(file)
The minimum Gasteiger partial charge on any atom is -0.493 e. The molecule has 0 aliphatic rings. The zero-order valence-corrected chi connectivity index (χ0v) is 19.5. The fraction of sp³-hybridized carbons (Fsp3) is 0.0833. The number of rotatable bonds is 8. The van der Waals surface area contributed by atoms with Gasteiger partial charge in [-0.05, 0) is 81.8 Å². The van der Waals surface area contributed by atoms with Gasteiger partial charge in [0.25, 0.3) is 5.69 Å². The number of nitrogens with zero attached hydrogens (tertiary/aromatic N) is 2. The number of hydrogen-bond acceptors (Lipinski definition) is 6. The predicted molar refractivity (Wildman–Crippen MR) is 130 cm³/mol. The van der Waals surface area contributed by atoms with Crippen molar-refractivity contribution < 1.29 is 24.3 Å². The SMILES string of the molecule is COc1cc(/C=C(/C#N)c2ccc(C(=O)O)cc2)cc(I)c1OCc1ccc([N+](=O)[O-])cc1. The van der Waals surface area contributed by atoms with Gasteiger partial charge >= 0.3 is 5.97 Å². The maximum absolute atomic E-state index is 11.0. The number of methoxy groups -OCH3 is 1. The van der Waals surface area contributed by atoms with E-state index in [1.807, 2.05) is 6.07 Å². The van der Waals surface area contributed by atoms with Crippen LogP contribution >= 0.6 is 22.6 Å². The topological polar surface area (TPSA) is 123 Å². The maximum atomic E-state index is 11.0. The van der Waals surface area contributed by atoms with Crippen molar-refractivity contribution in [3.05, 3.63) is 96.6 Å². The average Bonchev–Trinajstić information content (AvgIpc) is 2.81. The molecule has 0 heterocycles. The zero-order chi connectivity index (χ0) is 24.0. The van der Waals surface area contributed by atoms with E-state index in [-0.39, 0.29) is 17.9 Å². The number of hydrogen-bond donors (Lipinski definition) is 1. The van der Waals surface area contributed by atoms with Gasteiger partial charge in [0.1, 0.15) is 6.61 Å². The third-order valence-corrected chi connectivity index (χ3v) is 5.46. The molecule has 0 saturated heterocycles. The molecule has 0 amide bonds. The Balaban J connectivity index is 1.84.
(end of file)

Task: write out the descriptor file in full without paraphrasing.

The minimum Gasteiger partial charge on any atom is -0.493 e. The molecule has 0 aliphatic rings. The zero-order valence-corrected chi connectivity index (χ0v) is 19.5. The fraction of sp³-hybridized carbons (Fsp3) is 0.0833. The number of rotatable bonds is 8. The van der Waals surface area contributed by atoms with Gasteiger partial charge in [-0.05, 0) is 81.8 Å². The van der Waals surface area contributed by atoms with Gasteiger partial charge in [0.25, 0.3) is 5.69 Å². The number of nitrogens with zero attached hydrogens (tertiary/aromatic N) is 2. The number of hydrogen-bond acceptors (Lipinski definition) is 6. The predicted molar refractivity (Wildman–Crippen MR) is 130 cm³/mol. The van der Waals surface area contributed by atoms with Crippen molar-refractivity contribution < 1.29 is 24.3 Å². The SMILES string of the molecule is COc1cc(/C=C(/C#N)c2ccc(C(=O)O)cc2)cc(I)c1OCc1ccc([N+](=O)[O-])cc1. The van der Waals surface area contributed by atoms with Gasteiger partial charge >= 0.3 is 5.97 Å². The maximum absolute atomic E-state index is 11.0. The number of methoxy groups -OCH3 is 1. The van der Waals surface area contributed by atoms with E-state index in [1.807, 2.05) is 6.07 Å². The van der Waals surface area contributed by atoms with Crippen LogP contribution >= 0.6 is 22.6 Å². The topological polar surface area (TPSA) is 123 Å². The maximum atomic E-state index is 11.0. The van der Waals surface area contributed by atoms with Crippen molar-refractivity contribution in [3.05, 3.63) is 96.6 Å². The average Bonchev–Trinajstić information content (AvgIpc) is 2.81. The molecule has 0 heterocycles. The zero-order chi connectivity index (χ0) is 24.0. The van der Waals surface area contributed by atoms with E-state index in [-0.39, 0.29) is 17.9 Å². The number of hydrogen-bond donors (Lipinski definition) is 1. The van der Waals surface area contributed by atoms with Gasteiger partial charge in [0.1, 0.15) is 6.61 Å². The third-order valence-corrected chi connectivity index (χ3v) is 5.46. The molecule has 0 saturated heterocycles. The molecule has 0 amide bonds. The Balaban J connectivity index is 1.84.